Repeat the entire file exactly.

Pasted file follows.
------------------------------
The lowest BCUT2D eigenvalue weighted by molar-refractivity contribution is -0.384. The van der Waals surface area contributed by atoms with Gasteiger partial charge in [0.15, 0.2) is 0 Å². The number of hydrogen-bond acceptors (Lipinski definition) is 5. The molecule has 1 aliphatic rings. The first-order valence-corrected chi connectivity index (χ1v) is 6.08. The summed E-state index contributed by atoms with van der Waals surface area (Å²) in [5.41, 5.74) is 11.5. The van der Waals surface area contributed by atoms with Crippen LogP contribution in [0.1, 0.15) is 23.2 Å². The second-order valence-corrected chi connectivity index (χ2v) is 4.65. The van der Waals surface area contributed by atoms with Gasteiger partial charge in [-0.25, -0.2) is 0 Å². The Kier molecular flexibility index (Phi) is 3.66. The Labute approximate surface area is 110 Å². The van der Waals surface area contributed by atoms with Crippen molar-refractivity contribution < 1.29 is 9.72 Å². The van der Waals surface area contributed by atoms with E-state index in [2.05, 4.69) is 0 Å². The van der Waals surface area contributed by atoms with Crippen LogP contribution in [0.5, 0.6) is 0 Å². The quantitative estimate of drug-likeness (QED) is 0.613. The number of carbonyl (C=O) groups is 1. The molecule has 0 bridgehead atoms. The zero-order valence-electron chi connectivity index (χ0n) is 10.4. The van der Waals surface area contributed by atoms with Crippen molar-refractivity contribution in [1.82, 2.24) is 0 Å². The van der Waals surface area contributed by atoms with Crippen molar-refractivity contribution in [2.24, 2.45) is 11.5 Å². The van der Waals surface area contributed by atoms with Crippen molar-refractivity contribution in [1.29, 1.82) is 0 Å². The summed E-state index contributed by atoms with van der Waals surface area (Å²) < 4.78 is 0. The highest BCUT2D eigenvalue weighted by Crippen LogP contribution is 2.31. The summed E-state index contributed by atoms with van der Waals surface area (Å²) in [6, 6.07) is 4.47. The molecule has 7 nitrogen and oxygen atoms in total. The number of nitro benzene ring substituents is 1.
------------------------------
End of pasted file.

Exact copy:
The lowest BCUT2D eigenvalue weighted by molar-refractivity contribution is -0.384. The van der Waals surface area contributed by atoms with Gasteiger partial charge in [0.15, 0.2) is 0 Å². The number of hydrogen-bond acceptors (Lipinski definition) is 5. The molecule has 1 aliphatic rings. The first-order valence-corrected chi connectivity index (χ1v) is 6.08. The summed E-state index contributed by atoms with van der Waals surface area (Å²) in [5.41, 5.74) is 11.5. The van der Waals surface area contributed by atoms with Crippen LogP contribution in [0.1, 0.15) is 23.2 Å². The second-order valence-corrected chi connectivity index (χ2v) is 4.65. The van der Waals surface area contributed by atoms with Gasteiger partial charge in [-0.25, -0.2) is 0 Å². The Kier molecular flexibility index (Phi) is 3.66. The Labute approximate surface area is 110 Å². The van der Waals surface area contributed by atoms with Crippen molar-refractivity contribution < 1.29 is 9.72 Å². The van der Waals surface area contributed by atoms with E-state index in [2.05, 4.69) is 0 Å². The van der Waals surface area contributed by atoms with Crippen LogP contribution in [0.5, 0.6) is 0 Å². The quantitative estimate of drug-likeness (QED) is 0.613. The number of carbonyl (C=O) groups is 1. The molecule has 0 bridgehead atoms. The zero-order valence-electron chi connectivity index (χ0n) is 10.4. The van der Waals surface area contributed by atoms with Crippen molar-refractivity contribution in [1.82, 2.24) is 0 Å². The van der Waals surface area contributed by atoms with Crippen molar-refractivity contribution in [2.24, 2.45) is 11.5 Å². The van der Waals surface area contributed by atoms with Crippen molar-refractivity contribution in [1.29, 1.82) is 0 Å². The summed E-state index contributed by atoms with van der Waals surface area (Å²) < 4.78 is 0. The highest BCUT2D eigenvalue weighted by Crippen LogP contribution is 2.31. The summed E-state index contributed by atoms with van der Waals surface area (Å²) in [6, 6.07) is 4.47. The molecule has 7 nitrogen and oxygen atoms in total. The number of nitro benzene ring substituents is 1.